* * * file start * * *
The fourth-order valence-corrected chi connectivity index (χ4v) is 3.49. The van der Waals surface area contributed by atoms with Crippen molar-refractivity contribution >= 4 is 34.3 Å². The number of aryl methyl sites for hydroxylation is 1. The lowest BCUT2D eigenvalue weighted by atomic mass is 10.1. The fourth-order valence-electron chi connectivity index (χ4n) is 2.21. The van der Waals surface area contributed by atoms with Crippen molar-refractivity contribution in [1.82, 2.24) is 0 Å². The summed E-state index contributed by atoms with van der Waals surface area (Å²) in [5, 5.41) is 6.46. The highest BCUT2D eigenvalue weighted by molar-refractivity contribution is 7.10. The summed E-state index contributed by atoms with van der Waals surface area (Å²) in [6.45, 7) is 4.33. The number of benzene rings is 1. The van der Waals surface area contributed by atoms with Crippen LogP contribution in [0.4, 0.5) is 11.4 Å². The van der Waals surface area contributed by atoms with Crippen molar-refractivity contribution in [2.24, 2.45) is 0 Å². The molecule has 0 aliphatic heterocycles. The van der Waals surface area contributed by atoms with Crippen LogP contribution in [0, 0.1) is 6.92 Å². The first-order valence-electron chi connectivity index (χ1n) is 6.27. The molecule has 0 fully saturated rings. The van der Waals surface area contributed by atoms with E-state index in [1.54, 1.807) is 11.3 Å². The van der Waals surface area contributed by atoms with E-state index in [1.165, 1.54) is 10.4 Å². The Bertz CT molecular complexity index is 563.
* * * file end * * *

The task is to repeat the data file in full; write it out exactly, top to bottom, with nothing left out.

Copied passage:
The fourth-order valence-corrected chi connectivity index (χ4v) is 3.49. The van der Waals surface area contributed by atoms with Crippen molar-refractivity contribution >= 4 is 34.3 Å². The number of aryl methyl sites for hydroxylation is 1. The lowest BCUT2D eigenvalue weighted by atomic mass is 10.1. The fourth-order valence-electron chi connectivity index (χ4n) is 2.21. The van der Waals surface area contributed by atoms with Crippen molar-refractivity contribution in [1.82, 2.24) is 0 Å². The summed E-state index contributed by atoms with van der Waals surface area (Å²) in [5, 5.41) is 6.46. The highest BCUT2D eigenvalue weighted by molar-refractivity contribution is 7.10. The summed E-state index contributed by atoms with van der Waals surface area (Å²) in [6.45, 7) is 4.33. The number of benzene rings is 1. The van der Waals surface area contributed by atoms with Crippen LogP contribution in [0.4, 0.5) is 11.4 Å². The van der Waals surface area contributed by atoms with Crippen molar-refractivity contribution in [2.24, 2.45) is 0 Å². The molecule has 0 aliphatic heterocycles. The van der Waals surface area contributed by atoms with Crippen LogP contribution in [0, 0.1) is 6.92 Å². The first-order valence-electron chi connectivity index (χ1n) is 6.27. The molecule has 0 fully saturated rings. The van der Waals surface area contributed by atoms with E-state index in [1.54, 1.807) is 11.3 Å². The van der Waals surface area contributed by atoms with E-state index in [1.165, 1.54) is 10.4 Å². The Bertz CT molecular complexity index is 563.